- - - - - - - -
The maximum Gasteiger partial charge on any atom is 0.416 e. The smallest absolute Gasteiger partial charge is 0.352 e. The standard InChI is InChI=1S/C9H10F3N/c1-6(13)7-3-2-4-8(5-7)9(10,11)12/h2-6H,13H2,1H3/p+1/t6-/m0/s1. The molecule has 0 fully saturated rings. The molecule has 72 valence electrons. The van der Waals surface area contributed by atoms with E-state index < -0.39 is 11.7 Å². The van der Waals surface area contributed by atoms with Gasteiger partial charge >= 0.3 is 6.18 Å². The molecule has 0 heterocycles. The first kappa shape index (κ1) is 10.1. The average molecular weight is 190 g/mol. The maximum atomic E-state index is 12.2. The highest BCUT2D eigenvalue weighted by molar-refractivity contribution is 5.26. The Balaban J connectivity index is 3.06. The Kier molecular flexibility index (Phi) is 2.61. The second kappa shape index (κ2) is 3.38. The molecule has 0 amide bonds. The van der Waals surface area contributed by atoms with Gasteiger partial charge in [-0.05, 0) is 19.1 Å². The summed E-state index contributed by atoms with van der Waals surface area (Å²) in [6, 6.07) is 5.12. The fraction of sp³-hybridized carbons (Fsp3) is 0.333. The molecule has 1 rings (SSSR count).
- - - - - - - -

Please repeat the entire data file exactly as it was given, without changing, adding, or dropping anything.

The maximum Gasteiger partial charge on any atom is 0.416 e. The smallest absolute Gasteiger partial charge is 0.352 e. The standard InChI is InChI=1S/C9H10F3N/c1-6(13)7-3-2-4-8(5-7)9(10,11)12/h2-6H,13H2,1H3/p+1/t6-/m0/s1. The molecule has 0 fully saturated rings. The molecule has 72 valence electrons. The van der Waals surface area contributed by atoms with E-state index < -0.39 is 11.7 Å². The van der Waals surface area contributed by atoms with Gasteiger partial charge >= 0.3 is 6.18 Å². The molecule has 0 heterocycles. The first kappa shape index (κ1) is 10.1. The average molecular weight is 190 g/mol. The maximum atomic E-state index is 12.2. The highest BCUT2D eigenvalue weighted by molar-refractivity contribution is 5.26. The Balaban J connectivity index is 3.06. The Kier molecular flexibility index (Phi) is 2.61. The second kappa shape index (κ2) is 3.38. The molecule has 0 amide bonds. The van der Waals surface area contributed by atoms with Gasteiger partial charge in [-0.05, 0) is 19.1 Å². The summed E-state index contributed by atoms with van der Waals surface area (Å²) in [6, 6.07) is 5.12. The fraction of sp³-hybridized carbons (Fsp3) is 0.333. The molecule has 1 rings (SSSR count).